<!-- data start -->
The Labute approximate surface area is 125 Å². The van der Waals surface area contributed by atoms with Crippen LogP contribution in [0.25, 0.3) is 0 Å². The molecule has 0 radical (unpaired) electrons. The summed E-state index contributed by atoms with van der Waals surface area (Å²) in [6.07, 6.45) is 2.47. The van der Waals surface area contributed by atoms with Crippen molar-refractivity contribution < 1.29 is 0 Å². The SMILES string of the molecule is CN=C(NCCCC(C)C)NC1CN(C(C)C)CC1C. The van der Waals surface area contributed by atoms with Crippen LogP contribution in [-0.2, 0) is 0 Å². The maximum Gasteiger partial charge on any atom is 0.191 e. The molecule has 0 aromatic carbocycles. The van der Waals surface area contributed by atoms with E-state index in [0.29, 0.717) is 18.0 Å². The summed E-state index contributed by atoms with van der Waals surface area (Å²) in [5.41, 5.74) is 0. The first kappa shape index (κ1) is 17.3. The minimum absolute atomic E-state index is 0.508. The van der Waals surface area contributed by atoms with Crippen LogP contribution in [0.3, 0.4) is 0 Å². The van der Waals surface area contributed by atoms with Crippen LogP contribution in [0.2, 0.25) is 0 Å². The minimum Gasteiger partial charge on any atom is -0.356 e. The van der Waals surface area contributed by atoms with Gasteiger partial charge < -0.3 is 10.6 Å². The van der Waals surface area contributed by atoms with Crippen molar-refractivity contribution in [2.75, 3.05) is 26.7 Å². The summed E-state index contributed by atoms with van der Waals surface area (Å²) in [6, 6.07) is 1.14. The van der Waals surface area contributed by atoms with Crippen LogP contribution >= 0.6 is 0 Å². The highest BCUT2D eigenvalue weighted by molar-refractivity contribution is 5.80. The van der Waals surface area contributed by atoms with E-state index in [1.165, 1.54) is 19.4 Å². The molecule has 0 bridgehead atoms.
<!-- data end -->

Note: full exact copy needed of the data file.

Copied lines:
The Labute approximate surface area is 125 Å². The van der Waals surface area contributed by atoms with Crippen LogP contribution in [0.25, 0.3) is 0 Å². The molecule has 0 radical (unpaired) electrons. The summed E-state index contributed by atoms with van der Waals surface area (Å²) in [6.07, 6.45) is 2.47. The van der Waals surface area contributed by atoms with Crippen molar-refractivity contribution < 1.29 is 0 Å². The SMILES string of the molecule is CN=C(NCCCC(C)C)NC1CN(C(C)C)CC1C. The van der Waals surface area contributed by atoms with Crippen LogP contribution in [-0.2, 0) is 0 Å². The maximum Gasteiger partial charge on any atom is 0.191 e. The molecule has 0 aromatic carbocycles. The van der Waals surface area contributed by atoms with E-state index in [0.29, 0.717) is 18.0 Å². The summed E-state index contributed by atoms with van der Waals surface area (Å²) in [5.41, 5.74) is 0. The first kappa shape index (κ1) is 17.3. The minimum absolute atomic E-state index is 0.508. The van der Waals surface area contributed by atoms with Crippen LogP contribution in [0.3, 0.4) is 0 Å². The van der Waals surface area contributed by atoms with Crippen LogP contribution in [0.2, 0.25) is 0 Å². The minimum Gasteiger partial charge on any atom is -0.356 e. The van der Waals surface area contributed by atoms with Gasteiger partial charge < -0.3 is 10.6 Å². The van der Waals surface area contributed by atoms with Crippen molar-refractivity contribution in [2.75, 3.05) is 26.7 Å². The summed E-state index contributed by atoms with van der Waals surface area (Å²) in [6, 6.07) is 1.14. The van der Waals surface area contributed by atoms with Crippen LogP contribution >= 0.6 is 0 Å². The highest BCUT2D eigenvalue weighted by molar-refractivity contribution is 5.80. The van der Waals surface area contributed by atoms with E-state index in [1.165, 1.54) is 19.4 Å². The molecule has 0 bridgehead atoms.